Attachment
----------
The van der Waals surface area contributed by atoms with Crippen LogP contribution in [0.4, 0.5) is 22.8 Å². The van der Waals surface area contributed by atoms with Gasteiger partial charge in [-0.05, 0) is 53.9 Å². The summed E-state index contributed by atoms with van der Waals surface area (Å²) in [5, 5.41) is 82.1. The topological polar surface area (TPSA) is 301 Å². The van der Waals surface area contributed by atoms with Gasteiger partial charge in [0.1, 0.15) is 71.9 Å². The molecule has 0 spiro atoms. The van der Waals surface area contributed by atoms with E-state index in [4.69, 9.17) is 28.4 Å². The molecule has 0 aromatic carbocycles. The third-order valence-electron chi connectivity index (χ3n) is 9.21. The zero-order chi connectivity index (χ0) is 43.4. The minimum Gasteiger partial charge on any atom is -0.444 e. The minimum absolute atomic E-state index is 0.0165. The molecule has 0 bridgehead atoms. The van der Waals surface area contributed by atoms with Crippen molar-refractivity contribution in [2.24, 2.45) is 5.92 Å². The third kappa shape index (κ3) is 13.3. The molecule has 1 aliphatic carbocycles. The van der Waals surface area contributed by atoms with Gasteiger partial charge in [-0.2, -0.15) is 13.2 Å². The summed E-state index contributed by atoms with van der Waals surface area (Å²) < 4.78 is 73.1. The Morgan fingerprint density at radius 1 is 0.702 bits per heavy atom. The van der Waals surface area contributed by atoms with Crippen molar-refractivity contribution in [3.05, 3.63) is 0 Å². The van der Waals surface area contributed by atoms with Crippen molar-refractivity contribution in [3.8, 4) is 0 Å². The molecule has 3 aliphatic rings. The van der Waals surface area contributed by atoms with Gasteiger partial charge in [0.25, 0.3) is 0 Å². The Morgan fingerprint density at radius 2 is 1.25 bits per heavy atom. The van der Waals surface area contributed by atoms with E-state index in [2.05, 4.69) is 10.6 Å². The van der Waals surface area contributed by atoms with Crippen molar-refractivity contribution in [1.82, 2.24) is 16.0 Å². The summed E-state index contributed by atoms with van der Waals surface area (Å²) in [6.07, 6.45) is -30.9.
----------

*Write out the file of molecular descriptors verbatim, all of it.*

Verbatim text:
The van der Waals surface area contributed by atoms with Crippen LogP contribution in [0.4, 0.5) is 22.8 Å². The van der Waals surface area contributed by atoms with Gasteiger partial charge in [-0.05, 0) is 53.9 Å². The summed E-state index contributed by atoms with van der Waals surface area (Å²) in [5, 5.41) is 82.1. The topological polar surface area (TPSA) is 301 Å². The van der Waals surface area contributed by atoms with Gasteiger partial charge in [0.1, 0.15) is 71.9 Å². The molecule has 0 spiro atoms. The van der Waals surface area contributed by atoms with E-state index in [4.69, 9.17) is 28.4 Å². The molecule has 0 aromatic carbocycles. The third-order valence-electron chi connectivity index (χ3n) is 9.21. The zero-order chi connectivity index (χ0) is 43.4. The minimum Gasteiger partial charge on any atom is -0.444 e. The minimum absolute atomic E-state index is 0.0165. The molecule has 0 bridgehead atoms. The van der Waals surface area contributed by atoms with Crippen molar-refractivity contribution in [2.24, 2.45) is 5.92 Å². The third kappa shape index (κ3) is 13.3. The molecule has 1 aliphatic carbocycles. The van der Waals surface area contributed by atoms with Gasteiger partial charge in [-0.2, -0.15) is 13.2 Å². The summed E-state index contributed by atoms with van der Waals surface area (Å²) < 4.78 is 73.1. The Morgan fingerprint density at radius 1 is 0.702 bits per heavy atom. The van der Waals surface area contributed by atoms with Crippen molar-refractivity contribution in [3.05, 3.63) is 0 Å². The van der Waals surface area contributed by atoms with Crippen molar-refractivity contribution in [3.8, 4) is 0 Å². The molecule has 3 aliphatic rings. The van der Waals surface area contributed by atoms with Gasteiger partial charge in [0.25, 0.3) is 0 Å². The Morgan fingerprint density at radius 2 is 1.25 bits per heavy atom. The van der Waals surface area contributed by atoms with E-state index in [2.05, 4.69) is 10.6 Å². The van der Waals surface area contributed by atoms with Crippen molar-refractivity contribution in [1.82, 2.24) is 16.0 Å². The summed E-state index contributed by atoms with van der Waals surface area (Å²) in [6.07, 6.45) is -30.9.